Metroid (3DS Virtual Console)
Continuing with my reviews for the Metroid series, here comes the original game for the Nintendo Entertainment System that also appeared on several other systems. There isn't much to say here. Its difficulty is brutal by today's standards. Not only are the controls limited and make fighting common enemies already a challenge, but death means that you start at the last elevator with only 30 points of health, forcing you to grind for health in order to have a decent chance for survival. Beam upgrades do not stack and each one only exists in a single place, unlike in Metroid II: Return of Samus where you have various chances to change your beam without insane backtracking. The biggest problem is that one of the upgrades is the Long Beam, so for the most part you'll be stuck with a short range for your shots because the alternatives Ice and Wave are superior choices.
The way I play through this game is to grab the Ice Beam and no other one ever, then head for the High Jump and the godlike Screw Attack immediately. The Screw Attack allows you to kill enemies by merely jumping into them which is really a godsend because of the limited controls for shooting. Metroid gets so much easier from that point onwards, although the bosses are still no pushovers. Of course, you won't know the location of all the upgrades the first time you play it, so you either employ a lot of patience or play with a guide.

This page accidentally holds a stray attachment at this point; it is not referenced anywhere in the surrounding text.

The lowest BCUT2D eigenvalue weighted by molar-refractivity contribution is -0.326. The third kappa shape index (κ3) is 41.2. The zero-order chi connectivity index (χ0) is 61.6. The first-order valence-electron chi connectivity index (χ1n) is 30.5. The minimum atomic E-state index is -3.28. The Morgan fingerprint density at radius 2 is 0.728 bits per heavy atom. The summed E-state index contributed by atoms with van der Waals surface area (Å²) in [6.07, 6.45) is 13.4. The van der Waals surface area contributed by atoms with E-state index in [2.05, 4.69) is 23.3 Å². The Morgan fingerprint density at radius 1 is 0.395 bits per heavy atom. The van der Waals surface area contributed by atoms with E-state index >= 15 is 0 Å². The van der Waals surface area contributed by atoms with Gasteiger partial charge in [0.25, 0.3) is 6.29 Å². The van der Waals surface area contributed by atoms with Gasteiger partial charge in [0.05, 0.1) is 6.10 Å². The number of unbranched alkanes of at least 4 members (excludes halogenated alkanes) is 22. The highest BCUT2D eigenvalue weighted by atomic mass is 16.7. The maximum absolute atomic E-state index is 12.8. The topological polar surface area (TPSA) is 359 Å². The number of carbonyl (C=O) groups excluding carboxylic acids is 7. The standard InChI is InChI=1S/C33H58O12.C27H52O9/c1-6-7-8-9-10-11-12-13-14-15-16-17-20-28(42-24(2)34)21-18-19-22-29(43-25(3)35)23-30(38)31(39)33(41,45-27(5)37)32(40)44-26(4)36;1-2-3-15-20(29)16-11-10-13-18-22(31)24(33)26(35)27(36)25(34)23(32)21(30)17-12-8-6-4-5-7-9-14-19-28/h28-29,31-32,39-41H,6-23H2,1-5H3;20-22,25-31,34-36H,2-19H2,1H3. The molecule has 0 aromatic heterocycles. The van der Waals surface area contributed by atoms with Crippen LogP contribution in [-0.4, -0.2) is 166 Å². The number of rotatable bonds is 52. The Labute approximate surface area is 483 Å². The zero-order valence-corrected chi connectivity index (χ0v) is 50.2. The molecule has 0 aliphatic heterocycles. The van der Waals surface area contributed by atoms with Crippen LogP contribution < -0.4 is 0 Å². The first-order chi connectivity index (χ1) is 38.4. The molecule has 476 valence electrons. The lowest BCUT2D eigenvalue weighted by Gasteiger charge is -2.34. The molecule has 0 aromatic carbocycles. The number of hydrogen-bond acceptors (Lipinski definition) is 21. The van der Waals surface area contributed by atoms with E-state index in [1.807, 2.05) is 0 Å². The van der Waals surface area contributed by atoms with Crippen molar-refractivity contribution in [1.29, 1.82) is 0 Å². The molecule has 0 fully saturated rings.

The most important thing for this review is to mention that a remake was released in 2004 for the Game Boy Advance (also available on Wii U Virtual Console). Metroid: Zero Mission got overhauled with all gameplay improvements the series had seen up to that point and provided additional areas for Zebes on top of that. The only downsides are a lengthy stealth section that should have never existed and the implementation of power bombs feeling like an afterthought, but those are only minor dents in a shiny armor. So if you want to experience the origins of the Metroid series, go for Zero Mission. The best part? The original Metroid is included as unlockable, so Metroid as a standalone game is redundant.
|Controls||10||Can't crouch, let alone shoot while crouching. Can't shoot
down during a jump either. Beams do not stack.
|Gameplay||The design is very rough and hasn't aged well, especially when
taking into account how Metroid has evolved over the years.
|Story||A concise mission briefing and good atmosphere.
Varied enemy designs and a sense of disturbance.
|Single-player||No hints, no map, no mercy. The balance between reward and
punishment that is displayed here is not satisfying anymore.
|Graphics||Flickering sprites were common on the NES and can be glanced
over, but severe slowdowns with several enemies on screen cannot.
|Sound||Early video games that rose to fame have one thing in common
and that is a memorable soundtrack. No exception here.
|Value||Navigating through Zebeth (spelling error intended) will likely take
over five hours the first time because of the high difficulty.
|Replay Value||Sort of a new game plus where you start without energy tanks and
missiles, but keep all of your other upgrades.
|Score||4||Better grab the remake Metroid: Zero Mission. That one is not only
drastically improved, but also contains the original as unlockable.